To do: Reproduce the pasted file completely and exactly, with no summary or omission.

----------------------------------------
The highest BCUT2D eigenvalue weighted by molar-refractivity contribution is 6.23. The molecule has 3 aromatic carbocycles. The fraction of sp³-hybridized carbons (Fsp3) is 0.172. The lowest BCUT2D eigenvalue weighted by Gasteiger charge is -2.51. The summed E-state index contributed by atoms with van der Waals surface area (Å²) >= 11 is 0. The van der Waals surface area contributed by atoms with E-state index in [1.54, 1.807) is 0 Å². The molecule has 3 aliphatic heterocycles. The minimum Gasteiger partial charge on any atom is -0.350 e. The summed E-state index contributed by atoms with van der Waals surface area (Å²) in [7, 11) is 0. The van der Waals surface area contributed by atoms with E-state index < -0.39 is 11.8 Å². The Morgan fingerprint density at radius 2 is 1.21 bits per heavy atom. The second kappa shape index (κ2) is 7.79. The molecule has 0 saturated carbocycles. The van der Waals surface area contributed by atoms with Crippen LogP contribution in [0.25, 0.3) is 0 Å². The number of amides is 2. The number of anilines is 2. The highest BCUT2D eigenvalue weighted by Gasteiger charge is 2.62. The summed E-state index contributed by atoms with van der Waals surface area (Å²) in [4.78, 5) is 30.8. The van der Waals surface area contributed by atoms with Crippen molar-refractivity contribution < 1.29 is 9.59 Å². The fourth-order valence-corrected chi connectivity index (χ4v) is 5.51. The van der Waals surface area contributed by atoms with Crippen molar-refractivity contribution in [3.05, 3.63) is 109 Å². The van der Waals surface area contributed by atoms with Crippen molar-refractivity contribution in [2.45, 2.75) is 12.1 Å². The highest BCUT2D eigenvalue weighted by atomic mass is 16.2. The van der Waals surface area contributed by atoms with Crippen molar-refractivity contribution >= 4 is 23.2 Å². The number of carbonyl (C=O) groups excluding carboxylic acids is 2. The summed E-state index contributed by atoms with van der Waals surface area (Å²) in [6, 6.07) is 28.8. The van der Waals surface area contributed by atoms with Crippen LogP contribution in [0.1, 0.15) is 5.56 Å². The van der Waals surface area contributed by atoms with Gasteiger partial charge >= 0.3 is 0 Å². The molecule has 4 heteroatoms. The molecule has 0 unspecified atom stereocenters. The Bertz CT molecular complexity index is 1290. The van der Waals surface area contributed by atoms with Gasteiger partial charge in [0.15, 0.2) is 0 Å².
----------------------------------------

The highest BCUT2D eigenvalue weighted by molar-refractivity contribution is 6.23. The molecule has 3 aromatic carbocycles. The fraction of sp³-hybridized carbons (Fsp3) is 0.172. The lowest BCUT2D eigenvalue weighted by Gasteiger charge is -2.51. The summed E-state index contributed by atoms with van der Waals surface area (Å²) >= 11 is 0. The van der Waals surface area contributed by atoms with E-state index in [1.54, 1.807) is 0 Å². The molecule has 3 aliphatic heterocycles. The minimum Gasteiger partial charge on any atom is -0.350 e. The summed E-state index contributed by atoms with van der Waals surface area (Å²) in [7, 11) is 0. The van der Waals surface area contributed by atoms with E-state index < -0.39 is 11.8 Å². The Morgan fingerprint density at radius 2 is 1.21 bits per heavy atom. The second kappa shape index (κ2) is 7.79. The molecule has 0 saturated carbocycles. The van der Waals surface area contributed by atoms with Crippen LogP contribution in [0.25, 0.3) is 0 Å². The number of amides is 2. The number of anilines is 2. The highest BCUT2D eigenvalue weighted by Gasteiger charge is 2.62. The summed E-state index contributed by atoms with van der Waals surface area (Å²) in [4.78, 5) is 30.8. The van der Waals surface area contributed by atoms with Crippen molar-refractivity contribution < 1.29 is 9.59 Å². The fourth-order valence-corrected chi connectivity index (χ4v) is 5.51. The van der Waals surface area contributed by atoms with Crippen molar-refractivity contribution in [3.05, 3.63) is 109 Å². The van der Waals surface area contributed by atoms with Crippen molar-refractivity contribution in [2.45, 2.75) is 12.1 Å². The highest BCUT2D eigenvalue weighted by atomic mass is 16.2. The van der Waals surface area contributed by atoms with Crippen molar-refractivity contribution >= 4 is 23.2 Å². The number of carbonyl (C=O) groups excluding carboxylic acids is 2. The summed E-state index contributed by atoms with van der Waals surface area (Å²) in [6, 6.07) is 28.8. The van der Waals surface area contributed by atoms with Crippen LogP contribution in [0.1, 0.15) is 5.56 Å². The van der Waals surface area contributed by atoms with Gasteiger partial charge >= 0.3 is 0 Å². The molecule has 4 heteroatoms. The molecule has 0 unspecified atom stereocenters. The Bertz CT molecular complexity index is 1290. The van der Waals surface area contributed by atoms with Gasteiger partial charge in [0.15, 0.2) is 0 Å².